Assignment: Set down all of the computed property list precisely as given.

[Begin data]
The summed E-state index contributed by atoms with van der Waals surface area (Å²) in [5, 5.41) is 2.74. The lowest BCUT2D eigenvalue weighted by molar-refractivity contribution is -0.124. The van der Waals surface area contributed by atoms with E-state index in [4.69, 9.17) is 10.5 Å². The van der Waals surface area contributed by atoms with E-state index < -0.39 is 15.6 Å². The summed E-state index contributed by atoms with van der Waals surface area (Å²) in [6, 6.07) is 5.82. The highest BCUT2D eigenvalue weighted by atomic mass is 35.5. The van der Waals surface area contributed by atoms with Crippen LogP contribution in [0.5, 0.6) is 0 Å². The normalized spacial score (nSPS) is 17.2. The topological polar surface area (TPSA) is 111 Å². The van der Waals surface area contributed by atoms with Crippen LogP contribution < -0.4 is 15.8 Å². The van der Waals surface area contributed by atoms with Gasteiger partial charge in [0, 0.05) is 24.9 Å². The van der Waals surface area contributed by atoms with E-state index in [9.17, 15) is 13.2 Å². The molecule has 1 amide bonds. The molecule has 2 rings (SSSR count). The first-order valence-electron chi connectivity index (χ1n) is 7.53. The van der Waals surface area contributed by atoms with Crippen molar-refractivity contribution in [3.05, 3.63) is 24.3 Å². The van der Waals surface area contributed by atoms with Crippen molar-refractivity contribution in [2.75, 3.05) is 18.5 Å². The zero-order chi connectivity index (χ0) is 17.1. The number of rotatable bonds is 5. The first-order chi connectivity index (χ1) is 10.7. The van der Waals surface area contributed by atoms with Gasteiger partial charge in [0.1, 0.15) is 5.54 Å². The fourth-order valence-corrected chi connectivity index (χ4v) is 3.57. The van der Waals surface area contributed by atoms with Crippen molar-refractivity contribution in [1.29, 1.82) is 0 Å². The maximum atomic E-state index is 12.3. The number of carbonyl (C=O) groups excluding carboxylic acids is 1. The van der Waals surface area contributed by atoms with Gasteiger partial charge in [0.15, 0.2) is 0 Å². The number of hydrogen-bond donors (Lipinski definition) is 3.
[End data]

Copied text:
The summed E-state index contributed by atoms with van der Waals surface area (Å²) in [5, 5.41) is 2.74. The lowest BCUT2D eigenvalue weighted by molar-refractivity contribution is -0.124. The van der Waals surface area contributed by atoms with E-state index in [4.69, 9.17) is 10.5 Å². The van der Waals surface area contributed by atoms with E-state index < -0.39 is 15.6 Å². The summed E-state index contributed by atoms with van der Waals surface area (Å²) in [6, 6.07) is 5.82. The highest BCUT2D eigenvalue weighted by atomic mass is 35.5. The van der Waals surface area contributed by atoms with Crippen LogP contribution in [0.5, 0.6) is 0 Å². The normalized spacial score (nSPS) is 17.2. The topological polar surface area (TPSA) is 111 Å². The van der Waals surface area contributed by atoms with Crippen LogP contribution < -0.4 is 15.8 Å². The van der Waals surface area contributed by atoms with Gasteiger partial charge in [0, 0.05) is 24.9 Å². The van der Waals surface area contributed by atoms with E-state index in [9.17, 15) is 13.2 Å². The molecule has 1 amide bonds. The molecule has 2 rings (SSSR count). The first-order valence-electron chi connectivity index (χ1n) is 7.53. The van der Waals surface area contributed by atoms with Crippen molar-refractivity contribution in [3.05, 3.63) is 24.3 Å². The van der Waals surface area contributed by atoms with Crippen molar-refractivity contribution in [2.75, 3.05) is 18.5 Å². The zero-order chi connectivity index (χ0) is 17.1. The number of rotatable bonds is 5. The first-order chi connectivity index (χ1) is 10.7. The van der Waals surface area contributed by atoms with Gasteiger partial charge in [0.1, 0.15) is 5.54 Å². The fourth-order valence-corrected chi connectivity index (χ4v) is 3.57. The van der Waals surface area contributed by atoms with Crippen molar-refractivity contribution in [1.29, 1.82) is 0 Å². The maximum atomic E-state index is 12.3. The number of carbonyl (C=O) groups excluding carboxylic acids is 1. The van der Waals surface area contributed by atoms with Gasteiger partial charge in [0.15, 0.2) is 0 Å². The number of hydrogen-bond donors (Lipinski definition) is 3.